A volcano erupts through the build-up and release of pressure, whether that pressure is of its underlying magma, water or both. This release can be explosive, as it was in the famous eruption of Mt. Vesuvius that destroyed Pompeii, or it can be slow and effusive, as it is in the ongoing formation of the Hawaiian islands.Know More
An eruption that is caused solely by pressures underneath the Earth is a magmatic eruption. In a phreatic eruption, underground water heated by magma forms compressed steam, fracturing and weakening the surrounding rock and ultimately resulting in an violent explosive eruption. A phreatomagmatic eruption is caused by the interaction of magma and water; as the water cools the magma, the resulting stress fractures destabilize the volcano, leading to an eruption.
Explosive eruptions are marked by the violent release of compressed gas, including steam and sulfuric compounds. An effusive eruption, on the other hand, contains little compressed gas and is marked by the gradual flow of lava to the surface. These are two extremes of a sliding scale, with rare Plinian and Ultra Plinian eruptions as the most explosive and continuous Hawaiian eruptions as the least. In general, the more frequent a volcanic eruption is, the less violent and explosive it is.Learn more about Volcanoes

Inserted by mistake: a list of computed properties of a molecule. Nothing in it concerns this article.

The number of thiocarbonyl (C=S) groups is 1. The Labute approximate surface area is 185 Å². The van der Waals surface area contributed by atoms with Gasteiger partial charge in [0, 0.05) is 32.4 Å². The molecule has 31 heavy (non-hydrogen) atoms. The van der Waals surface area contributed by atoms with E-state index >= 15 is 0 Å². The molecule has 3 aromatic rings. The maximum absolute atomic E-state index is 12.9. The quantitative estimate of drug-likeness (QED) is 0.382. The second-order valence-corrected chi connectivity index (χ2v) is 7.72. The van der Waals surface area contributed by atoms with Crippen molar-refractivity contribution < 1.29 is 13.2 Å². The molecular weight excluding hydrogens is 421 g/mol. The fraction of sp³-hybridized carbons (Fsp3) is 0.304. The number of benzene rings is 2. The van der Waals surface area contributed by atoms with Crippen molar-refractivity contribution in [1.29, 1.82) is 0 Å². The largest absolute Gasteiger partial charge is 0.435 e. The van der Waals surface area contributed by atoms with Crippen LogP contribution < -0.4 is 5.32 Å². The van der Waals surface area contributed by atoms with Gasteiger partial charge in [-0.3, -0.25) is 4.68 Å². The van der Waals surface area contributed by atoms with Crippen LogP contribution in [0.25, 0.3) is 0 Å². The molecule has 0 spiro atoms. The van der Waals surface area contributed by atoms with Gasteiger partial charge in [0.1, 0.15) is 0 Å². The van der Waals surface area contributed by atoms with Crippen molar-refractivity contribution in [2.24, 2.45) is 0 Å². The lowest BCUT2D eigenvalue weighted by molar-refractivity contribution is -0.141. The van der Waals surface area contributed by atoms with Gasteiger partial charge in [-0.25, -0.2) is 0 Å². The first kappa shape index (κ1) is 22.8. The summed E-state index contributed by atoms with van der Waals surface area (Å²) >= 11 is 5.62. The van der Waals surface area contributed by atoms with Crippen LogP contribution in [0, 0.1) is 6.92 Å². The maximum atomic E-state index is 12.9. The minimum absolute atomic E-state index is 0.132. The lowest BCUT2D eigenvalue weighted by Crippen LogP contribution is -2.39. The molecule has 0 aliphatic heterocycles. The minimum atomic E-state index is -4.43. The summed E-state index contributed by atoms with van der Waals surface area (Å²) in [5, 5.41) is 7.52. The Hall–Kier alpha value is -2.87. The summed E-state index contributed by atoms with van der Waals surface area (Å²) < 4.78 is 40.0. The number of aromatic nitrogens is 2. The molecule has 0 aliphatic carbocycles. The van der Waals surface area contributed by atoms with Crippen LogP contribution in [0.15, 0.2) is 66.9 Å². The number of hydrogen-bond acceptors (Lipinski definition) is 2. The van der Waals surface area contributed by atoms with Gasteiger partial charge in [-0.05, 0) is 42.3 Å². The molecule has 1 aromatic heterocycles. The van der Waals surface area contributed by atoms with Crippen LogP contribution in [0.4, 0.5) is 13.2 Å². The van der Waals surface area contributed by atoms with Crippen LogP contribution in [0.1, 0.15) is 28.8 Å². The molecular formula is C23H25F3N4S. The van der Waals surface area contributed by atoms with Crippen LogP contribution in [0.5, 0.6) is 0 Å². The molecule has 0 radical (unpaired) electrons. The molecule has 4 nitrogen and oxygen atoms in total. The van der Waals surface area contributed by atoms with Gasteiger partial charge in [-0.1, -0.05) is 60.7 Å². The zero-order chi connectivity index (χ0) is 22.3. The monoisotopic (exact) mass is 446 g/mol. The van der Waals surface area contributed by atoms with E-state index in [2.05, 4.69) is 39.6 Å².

A volcano is a place where molten rock seeps or erupts from beneath the crust. Most volcanoes develop in the oceans, but some occur on land. When the molten rock, which is called lava, erupts with force, large, cone-shaped mountains form, which are also called volcanoes.Full Answer >
Montserrat's Soufriere Hills volcano erupted because the underlying pressures beneath the rock grew too high and exploded. A pyroclastic surge was observed, which is a mixture of hot gas and rock that flows at high speeds down the sides of the blown volcano. The presence of this flow means Montserrat experienced a thick lava flow that was impeded, built up and collapsed into a fast-moving pyroclastic surge.Full Answer >
When a volcano erupts, magma from beneath the Earth is forced out of the volcano's mouth in the form of molten lava. Large amounts of gases and ash can also be released with the lava, depending on the type of eruption.Full Answer >
A volcano erupts when the pressure of a subterranean pool of magma becomes great enough to crack the earth's crust. Whether the eruption results in a violent explosion or a slow seepage depends on several different factors, according to How Stuff Works.Full Answer >